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Melbourne extends Covid lockdown amid outbreak as Sydney introduces ‘no jab, no job’ policy

Australia’s second-biggest city will stay in sixth lockdown for second week after 20 new cases

Chiara Giordano
Wednesday 11 August 2021 17:47 BST
A man is arrested by police during a proposed anti-lockdown protest in Melbourne, Australia
A man is arrested by police during a proposed anti-lockdown protest in Melbourne, Australia (Daniel Pockett/EPA)

Australia’s second-biggest city Melbourne will stay locked down for a second week as it struggles to stamp out Covid infections caused by the highly infectious Delta variant.

Melbourne had been due to exit the lockdown on Thursday, the sixth for its five million people in stop-start battles against the coronavirus also seen elsewhere across the country.

In Sydney, police are stepping up lockdown enforcement, while some labourers are being allowed to return to construction sites if vaccinated.

Victoria state premier Dan Andrews confirmed strict stay-at-home orders for Melbourne will remain in place until at least 19 August after authorities were unable to trace how several of the 20 people confirmed as new cases on Wednesday contracted Covid.

“If we were to open, then we would see cases akin to what is happening, tragically, in Sydney right now,” he told reporters, referring to an outbreak in Australia’s most populous city that has spread to thousands despite Sydney being in week seven of its own lockdown.

Gladys Berejiklian, premier for New South Wales, said infections in Sydney had surged by 344 in just 24 hours, close to the city’s single-day record.

She said the Sydney lockdown, which has grown to include several areas north of the city, will also be expanded to include Dubbo, a small city about 400 kilometres (248 miles) northwest of Sydney.

The latter is scheduled to remain in lockdown until the end of August. Most expect the restrictions to be extended, despite a recent surge in people seeking vaccinations.

Byron Bay, a popular tourist spot near the New South Wales border with Queensland and nearly 500 miles north of Sydney, was this week plunged into lockdown when a man allegedly drove there with his two teenage children.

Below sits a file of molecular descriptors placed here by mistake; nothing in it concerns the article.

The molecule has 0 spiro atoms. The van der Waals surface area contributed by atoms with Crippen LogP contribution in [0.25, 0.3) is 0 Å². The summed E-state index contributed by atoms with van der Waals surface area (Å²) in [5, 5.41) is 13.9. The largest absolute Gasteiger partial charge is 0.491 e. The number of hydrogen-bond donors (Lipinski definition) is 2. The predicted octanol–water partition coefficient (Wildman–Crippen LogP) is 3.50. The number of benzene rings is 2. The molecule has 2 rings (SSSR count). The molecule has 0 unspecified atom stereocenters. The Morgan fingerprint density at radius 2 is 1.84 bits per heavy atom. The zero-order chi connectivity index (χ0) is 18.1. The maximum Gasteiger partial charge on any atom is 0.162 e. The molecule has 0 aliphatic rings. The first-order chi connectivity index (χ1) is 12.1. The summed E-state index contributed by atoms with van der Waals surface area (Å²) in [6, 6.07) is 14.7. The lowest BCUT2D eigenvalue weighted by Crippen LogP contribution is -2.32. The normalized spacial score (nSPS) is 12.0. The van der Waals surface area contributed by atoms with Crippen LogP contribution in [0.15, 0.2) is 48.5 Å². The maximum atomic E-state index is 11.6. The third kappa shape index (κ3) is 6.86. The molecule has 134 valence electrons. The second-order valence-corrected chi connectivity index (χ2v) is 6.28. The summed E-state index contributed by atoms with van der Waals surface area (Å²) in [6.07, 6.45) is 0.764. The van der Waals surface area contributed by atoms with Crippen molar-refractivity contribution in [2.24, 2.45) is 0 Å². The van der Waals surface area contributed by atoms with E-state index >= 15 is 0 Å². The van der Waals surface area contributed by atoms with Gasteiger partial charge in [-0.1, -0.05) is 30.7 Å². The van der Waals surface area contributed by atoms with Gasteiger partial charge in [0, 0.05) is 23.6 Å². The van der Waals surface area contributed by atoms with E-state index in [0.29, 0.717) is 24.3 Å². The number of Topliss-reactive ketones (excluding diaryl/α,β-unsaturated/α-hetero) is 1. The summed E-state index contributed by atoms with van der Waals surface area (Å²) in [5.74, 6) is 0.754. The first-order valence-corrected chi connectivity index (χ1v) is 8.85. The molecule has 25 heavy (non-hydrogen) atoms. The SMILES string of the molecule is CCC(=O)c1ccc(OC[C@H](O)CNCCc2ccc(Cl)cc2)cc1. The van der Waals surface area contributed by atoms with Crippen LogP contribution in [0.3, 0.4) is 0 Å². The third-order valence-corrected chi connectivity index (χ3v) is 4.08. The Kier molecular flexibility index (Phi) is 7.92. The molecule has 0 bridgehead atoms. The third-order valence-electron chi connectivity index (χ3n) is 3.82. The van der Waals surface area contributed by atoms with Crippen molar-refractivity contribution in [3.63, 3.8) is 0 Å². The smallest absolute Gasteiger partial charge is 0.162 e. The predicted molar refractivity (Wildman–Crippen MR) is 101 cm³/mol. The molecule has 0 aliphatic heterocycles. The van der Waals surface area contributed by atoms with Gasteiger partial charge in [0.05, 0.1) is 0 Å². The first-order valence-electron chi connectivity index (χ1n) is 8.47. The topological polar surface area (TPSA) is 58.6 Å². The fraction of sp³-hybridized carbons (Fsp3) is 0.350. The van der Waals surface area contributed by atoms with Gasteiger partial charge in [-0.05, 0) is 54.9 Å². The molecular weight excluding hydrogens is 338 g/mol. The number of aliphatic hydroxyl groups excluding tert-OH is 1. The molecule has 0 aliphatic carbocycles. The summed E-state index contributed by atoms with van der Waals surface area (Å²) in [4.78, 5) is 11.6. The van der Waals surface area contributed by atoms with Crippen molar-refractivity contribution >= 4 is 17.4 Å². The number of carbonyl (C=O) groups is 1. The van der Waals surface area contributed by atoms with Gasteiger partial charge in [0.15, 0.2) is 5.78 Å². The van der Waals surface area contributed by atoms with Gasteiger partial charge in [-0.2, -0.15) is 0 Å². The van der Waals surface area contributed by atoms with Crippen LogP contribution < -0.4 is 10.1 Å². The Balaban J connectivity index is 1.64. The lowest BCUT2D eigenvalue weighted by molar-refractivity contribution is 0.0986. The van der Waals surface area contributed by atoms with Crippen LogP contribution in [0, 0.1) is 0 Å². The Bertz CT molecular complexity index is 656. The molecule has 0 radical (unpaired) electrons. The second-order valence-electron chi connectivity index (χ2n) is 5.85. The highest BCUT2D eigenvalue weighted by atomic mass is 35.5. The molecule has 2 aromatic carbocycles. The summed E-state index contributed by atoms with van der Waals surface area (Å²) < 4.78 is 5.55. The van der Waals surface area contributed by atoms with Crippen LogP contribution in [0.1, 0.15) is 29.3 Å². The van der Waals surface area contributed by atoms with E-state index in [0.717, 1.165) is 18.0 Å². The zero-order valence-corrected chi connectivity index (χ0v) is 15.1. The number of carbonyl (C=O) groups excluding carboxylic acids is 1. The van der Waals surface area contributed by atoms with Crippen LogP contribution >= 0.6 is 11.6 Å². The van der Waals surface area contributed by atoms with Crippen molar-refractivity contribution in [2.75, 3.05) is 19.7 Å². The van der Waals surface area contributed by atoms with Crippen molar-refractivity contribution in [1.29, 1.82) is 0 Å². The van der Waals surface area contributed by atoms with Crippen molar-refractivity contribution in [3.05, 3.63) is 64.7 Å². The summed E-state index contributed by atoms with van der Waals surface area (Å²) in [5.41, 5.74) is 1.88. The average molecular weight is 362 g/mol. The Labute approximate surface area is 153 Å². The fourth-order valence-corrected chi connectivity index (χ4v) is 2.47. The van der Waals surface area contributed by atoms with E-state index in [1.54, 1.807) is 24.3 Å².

Authorities said the unidentified man, now hospitalised with the virus, had not cooperated with officials when asked about his movements, and on Wednesday police said they had charged him with contravening lockdown orders to stay at home.

Desperate to restart some major employment industries, New South Wales has allowed some in the most-affected Sydney suburbs to return to construction jobs around the city, but they are operating a no jab, no job policy.

Police patrol at Bondi Beach in Sydney as residents continue to live under lockdown conditions (Brook Mitchell/Getty Images)

Australia has so far fared much better than many other countries in the developed world during the pandemic, with just under 37,000 Covid cases.

The death toll rose to 944 on Wednesday after two people, including a man in his 30s, died in Sydney.

But with fewer than 25 per cent of the country fully vaccinated, Australia is struggling to avoid stop-start lockdowns that some warn could tip Australia’s economy, the world’s 13th biggest according to the International Monetary Fund, into a second recession in as many years.

Federal and state governments have committed to ending lockdowns when 70 per cent of the country’s near 26 million population is vaccinated.

Australia’s treasurer Josh Frydenberg last month said the country’s economy would contract in the current quarter as a result, and a recession would depend on how long the lockdowns last.

Matt Comyn, chief executive of Commonwealth Bank of Australia - the country’s largest lender - said he expected Australia would avoid a recession

“While Australia faces near-term challenges due to the lockdowns, we expect growth will simply be pushed back by six months, with the economy rebounding in late 2021 and growing strongly in 2022,” he told analysts.

Additional reporting by Reuters

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